I have a Nexus 5 and I have to use Android File Transfert to copy/check my files.

It's working but it's not enough for me.

For example, if I want to see my picture, there is only a list view, no thumbnail. Also, if I want to upload a picture on a website, my phone doesn't shows up in Finder so, first I have to copy my file to my SSD then I can see it.

Maybe it's possible to use Samba or anything else to make my Android device shows up directly in Finder ?

  • This probably isn't what you're looking for but facing the same issue I've settled with AirDroid.
    – Huey
    Commented Aug 5, 2015 at 11:23
  • @Huey Thanks for your comment, I discovered AirDroid during my researches and it's really awesome! The only issue here is the Premium feature, I want something free (for large file transfert mainly)
    – SJU
    Commented Aug 5, 2015 at 11:26
  • I've had some luck with Portal for large files. Though honestly there really should be some straightforward way to mount the device on OSX.
    – Huey
    Commented Aug 5, 2015 at 11:27
  • There is also the alternative mightytext.net but as you said, I'm looking for something more "native", directly on Finder, as in Windows.
    – SJU
    Commented Aug 5, 2015 at 11:34
  • Create a FTP/SSH server on Android and mount the server on OS X. See Map FTP server as a (local) drive in Finder, mount_ftp -- mount a FTP filesystem. In Linux, one can use curlftpfs, but it seems not to be available for OS X. But anyway, you got the idea.
    – Firelord
    Commented Aug 5, 2015 at 21:13

10 Answers 10


Transferring files between macOS and Android or any other MTP devices has always been a nightmare. I have tried a lot of apps and was disappointed with the poor support for Android phones on macOS. Either they were too slow, bug-ridden or too expensive. Finally, all these made me sit and write a macOS MTP app for myself.

Well, then I thought to give it to the community.

OpenMTP | Advanced Android File Transfer Application for macOS is safe, transparent, open-source and shall be free for a lifetime!

Download latest version of OpenMTP from https://ganeshrvel.github.io/openmtp

GitHub repo: https://github.com/ganeshrvel/openmtp


That is how Android File Transfer works for Mac, since Apple doesn't support MTP mode by default.

The only way for this is to mount your device in USB Mass Storage Mode (because by default, Mac supports FAT32 and vFAT file systems).

This mode was available in Android till Jelly Bean.
Since KitKat (4.4+), USB Mass Storage (UMS) mode is removed.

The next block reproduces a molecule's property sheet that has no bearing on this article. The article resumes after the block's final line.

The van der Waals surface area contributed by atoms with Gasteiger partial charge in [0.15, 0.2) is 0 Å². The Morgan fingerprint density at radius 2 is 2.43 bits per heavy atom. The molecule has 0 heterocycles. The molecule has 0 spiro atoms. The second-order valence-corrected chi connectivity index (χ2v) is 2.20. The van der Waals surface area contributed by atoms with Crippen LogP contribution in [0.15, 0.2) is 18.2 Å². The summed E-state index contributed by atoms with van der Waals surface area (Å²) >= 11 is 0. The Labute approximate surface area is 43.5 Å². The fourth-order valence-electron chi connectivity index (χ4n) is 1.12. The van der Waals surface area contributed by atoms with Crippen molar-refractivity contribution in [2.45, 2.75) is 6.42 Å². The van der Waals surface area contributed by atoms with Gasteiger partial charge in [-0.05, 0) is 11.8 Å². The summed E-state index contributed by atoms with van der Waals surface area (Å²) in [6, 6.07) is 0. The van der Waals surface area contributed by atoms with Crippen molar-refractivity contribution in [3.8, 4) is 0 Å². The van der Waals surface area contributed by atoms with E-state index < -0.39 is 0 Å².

To enable UMS in Android 4.4+, there are a few apps that you can try, which needs root access, like:

a) USB Sharer (This is a paid app, but really works. There's a evaluation version of that app which is free for 7 days; you can try that before buying)

b) USB Mass Storage Enabler (This is an app that can mount the memory card in UMS mode, created by me)


It is possible to use the "Android Debug Bridge" command line tool. It is intended to test and install apps, however it enables developers to run commands like adb ls to list all files, and adb pull <remote> <local>. See more here https://developer.android.com/studio/command-line/adb.html


There is an application called SyncMate that claim:

SyncMate can easily sync personal data, media files, folders and lots more between your Mac and Android device. Mounting Android device as Mac disk or managing phone’s SMS on Mac - SyncMate has it all handled perfectly.

But you have to pay to obtain this application.

Another solution is to use jmtpfs:

jmtpfs is a FUSE and libmtp based filesystem for accessing MTP (Media Transfer Protocol) devices. It was specifically designed for exchaning files between Linux (and Mac OS X) systems and newer Android devices that support MTP but not USB Mass Storage.

The goal is to create a well behaved filesystem, allowing tools like find and rsync to work as expected. MTP file types are set automatically based on file type detection using libmagic. Setting the file appears to be necessary for some Android apps, like Gallery, to be able to find and use the files.

It's free but less user friendly.


Recently I've been using HandShaker. It's a little bit tricky to install because I had it from a Chinese forum but maybe this is not the only place where to find it.